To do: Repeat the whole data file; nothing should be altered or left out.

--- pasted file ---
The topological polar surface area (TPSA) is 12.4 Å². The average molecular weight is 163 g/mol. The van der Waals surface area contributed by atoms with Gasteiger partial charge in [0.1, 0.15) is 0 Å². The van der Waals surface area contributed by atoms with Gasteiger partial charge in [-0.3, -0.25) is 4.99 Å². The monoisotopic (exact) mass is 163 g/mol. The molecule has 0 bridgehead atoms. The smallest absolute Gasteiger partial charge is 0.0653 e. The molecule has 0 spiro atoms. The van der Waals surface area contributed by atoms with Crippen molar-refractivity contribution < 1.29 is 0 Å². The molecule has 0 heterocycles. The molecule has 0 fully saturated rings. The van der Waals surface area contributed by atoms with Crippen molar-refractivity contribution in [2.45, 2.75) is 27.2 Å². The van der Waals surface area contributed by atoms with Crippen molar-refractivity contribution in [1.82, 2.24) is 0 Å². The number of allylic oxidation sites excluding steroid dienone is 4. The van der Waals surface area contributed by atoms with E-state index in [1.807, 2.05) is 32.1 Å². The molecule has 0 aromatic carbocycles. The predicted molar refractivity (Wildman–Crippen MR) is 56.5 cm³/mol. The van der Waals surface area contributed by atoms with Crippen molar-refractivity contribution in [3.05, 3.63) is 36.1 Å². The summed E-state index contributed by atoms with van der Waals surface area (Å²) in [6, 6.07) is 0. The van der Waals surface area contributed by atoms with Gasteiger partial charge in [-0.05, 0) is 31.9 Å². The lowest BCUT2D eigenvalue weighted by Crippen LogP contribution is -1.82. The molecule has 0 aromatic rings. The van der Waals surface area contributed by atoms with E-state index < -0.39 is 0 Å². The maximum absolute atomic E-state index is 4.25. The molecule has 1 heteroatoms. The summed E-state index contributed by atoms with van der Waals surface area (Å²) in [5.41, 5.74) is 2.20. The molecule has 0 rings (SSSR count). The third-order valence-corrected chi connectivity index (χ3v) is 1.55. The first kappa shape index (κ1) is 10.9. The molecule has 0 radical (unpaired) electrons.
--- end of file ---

The topological polar surface area (TPSA) is 12.4 Å². The average molecular weight is 163 g/mol. The van der Waals surface area contributed by atoms with Gasteiger partial charge in [0.1, 0.15) is 0 Å². The van der Waals surface area contributed by atoms with Gasteiger partial charge in [-0.3, -0.25) is 4.99 Å². The monoisotopic (exact) mass is 163 g/mol. The molecule has 0 bridgehead atoms. The smallest absolute Gasteiger partial charge is 0.0653 e. The molecule has 0 spiro atoms. The van der Waals surface area contributed by atoms with Crippen molar-refractivity contribution < 1.29 is 0 Å². The molecule has 0 heterocycles. The molecule has 0 fully saturated rings. The van der Waals surface area contributed by atoms with Crippen molar-refractivity contribution in [2.45, 2.75) is 27.2 Å². The van der Waals surface area contributed by atoms with Crippen molar-refractivity contribution in [1.82, 2.24) is 0 Å². The number of allylic oxidation sites excluding steroid dienone is 4. The van der Waals surface area contributed by atoms with E-state index in [1.807, 2.05) is 32.1 Å². The molecule has 0 aromatic carbocycles. The predicted molar refractivity (Wildman–Crippen MR) is 56.5 cm³/mol. The van der Waals surface area contributed by atoms with Crippen molar-refractivity contribution in [3.05, 3.63) is 36.1 Å². The summed E-state index contributed by atoms with van der Waals surface area (Å²) in [6, 6.07) is 0. The van der Waals surface area contributed by atoms with Gasteiger partial charge in [-0.05, 0) is 31.9 Å². The lowest BCUT2D eigenvalue weighted by Crippen LogP contribution is -1.82. The molecule has 0 aromatic rings. The van der Waals surface area contributed by atoms with E-state index < -0.39 is 0 Å². The maximum absolute atomic E-state index is 4.25. The molecule has 1 heteroatoms. The summed E-state index contributed by atoms with van der Waals surface area (Å²) in [5.41, 5.74) is 2.20. The molecule has 0 rings (SSSR count). The third-order valence-corrected chi connectivity index (χ3v) is 1.55. The first kappa shape index (κ1) is 10.9. The molecule has 0 radical (unpaired) electrons.